The figure is based on projections for housing need being drawn up by planners for the council’s Core Strategy document, which will be published later this year.
Sir Albert said: “We think Birmingham is going to need something like 70,000 new homes, whether they are to buy or to rent. The council will have to work with private sector providers and housing associations to ensure that demand is met.”
He pointed out that the council was in a position to drive house building forward because of its extensive land ownership in Birmingham, but was careful to avoid giving any commitment not to build on the green belt or greenfield sites.
The council would work with the construction industry and housing partnerships to deliver the 70,000 figure, he added.
Promising a “new deal for council tenants”, Sir Albert said a Labour-run council would adopt a zero-tolerance approach to anti-social behaviour and nuisance neighbours, which would be enforced through localised neighbourhood management teams.
The manifesto launch was accompanied by numerous warnings about the “financial shambles” the council finds itself in. In an apparent attempt to dampen expectations, Sir Albert said it would be impossible to be sure about the state of the local authority’s balance sheet until Labour took control.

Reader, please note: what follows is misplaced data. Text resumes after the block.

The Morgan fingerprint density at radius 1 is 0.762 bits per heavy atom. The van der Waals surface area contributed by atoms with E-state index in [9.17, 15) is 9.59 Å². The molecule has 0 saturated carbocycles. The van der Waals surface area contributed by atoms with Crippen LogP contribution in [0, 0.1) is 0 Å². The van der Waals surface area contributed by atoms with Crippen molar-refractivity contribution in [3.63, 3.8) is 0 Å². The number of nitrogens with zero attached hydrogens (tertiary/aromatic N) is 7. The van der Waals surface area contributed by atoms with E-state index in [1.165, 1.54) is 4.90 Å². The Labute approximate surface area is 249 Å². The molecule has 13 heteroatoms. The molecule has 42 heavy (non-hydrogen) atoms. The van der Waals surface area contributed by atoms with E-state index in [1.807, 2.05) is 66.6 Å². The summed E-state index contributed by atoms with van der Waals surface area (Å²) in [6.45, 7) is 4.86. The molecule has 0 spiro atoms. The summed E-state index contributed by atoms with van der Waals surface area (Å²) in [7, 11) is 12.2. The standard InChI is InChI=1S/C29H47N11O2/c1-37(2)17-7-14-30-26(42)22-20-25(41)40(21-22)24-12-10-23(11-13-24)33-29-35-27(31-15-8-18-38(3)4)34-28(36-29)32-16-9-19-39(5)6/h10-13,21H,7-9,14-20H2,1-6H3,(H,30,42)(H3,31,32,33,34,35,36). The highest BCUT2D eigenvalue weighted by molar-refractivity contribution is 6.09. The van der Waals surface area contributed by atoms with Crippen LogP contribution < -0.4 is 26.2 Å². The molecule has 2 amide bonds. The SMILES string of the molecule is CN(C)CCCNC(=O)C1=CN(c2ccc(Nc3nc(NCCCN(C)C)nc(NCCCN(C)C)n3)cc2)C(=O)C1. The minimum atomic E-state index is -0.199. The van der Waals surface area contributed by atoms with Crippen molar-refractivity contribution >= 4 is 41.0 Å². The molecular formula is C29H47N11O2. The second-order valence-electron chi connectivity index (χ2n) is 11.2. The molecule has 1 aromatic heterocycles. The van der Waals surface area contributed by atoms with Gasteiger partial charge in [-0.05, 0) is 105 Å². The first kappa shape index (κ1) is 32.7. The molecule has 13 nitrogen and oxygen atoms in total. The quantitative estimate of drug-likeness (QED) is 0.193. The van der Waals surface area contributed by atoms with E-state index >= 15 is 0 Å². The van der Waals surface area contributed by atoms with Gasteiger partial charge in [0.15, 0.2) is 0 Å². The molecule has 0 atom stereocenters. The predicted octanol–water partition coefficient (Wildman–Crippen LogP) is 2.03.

He accused Birmingham’s Conservative-Liberal Democrat coalition delaying decisions about the £400 million spending cuts demanded by the Government. It was a difficult problem that Labour would inherit and have to deal with.
“We will be taking control when the financial coffers have run dry,” Sir Albert added.
The manifesto was based on the findings of a series of policy commissions and drawn up with input from Birmingham’s eight Labour MPs, the first time that the council group has worked so closely with members of parliament. However, there appears to have been no direct input from former Erdington MP Sion Simon, seen by many as the front runner for nomination as Labour’s candidate for elected mayor of Birmingham.
Mr Simon has already launched 10 proposed policy pledges, which include building 20,000 homes in four years and creating 30,000 new jobs. If he succeeds in becoming mayor, he would take over in November some six months after the May 3 civic elections which could propel Sir Albert to the council leadership.
That would result in Mr Simon’s administration inheriting major policy changes put in place by Sir Albert, in particular the move to a Birmingham Baccalaureate and devolution of council services.
Sir Albert, who is also seeking his party’s nomination to run for mayor, said: “Every Labour member in Birmingham has been able to make a contribution to the manifesto. This will be a policy for Labour and a policy for a Labour-run council.
“This will form a policy bedrock that a Labour mayoral candidate will wish to take forward.”
* The Labour Party needs to win just four of the 40 seats being contested on May 3 to win an overall majority and take control of Birmingham City Council for the first time since 2004.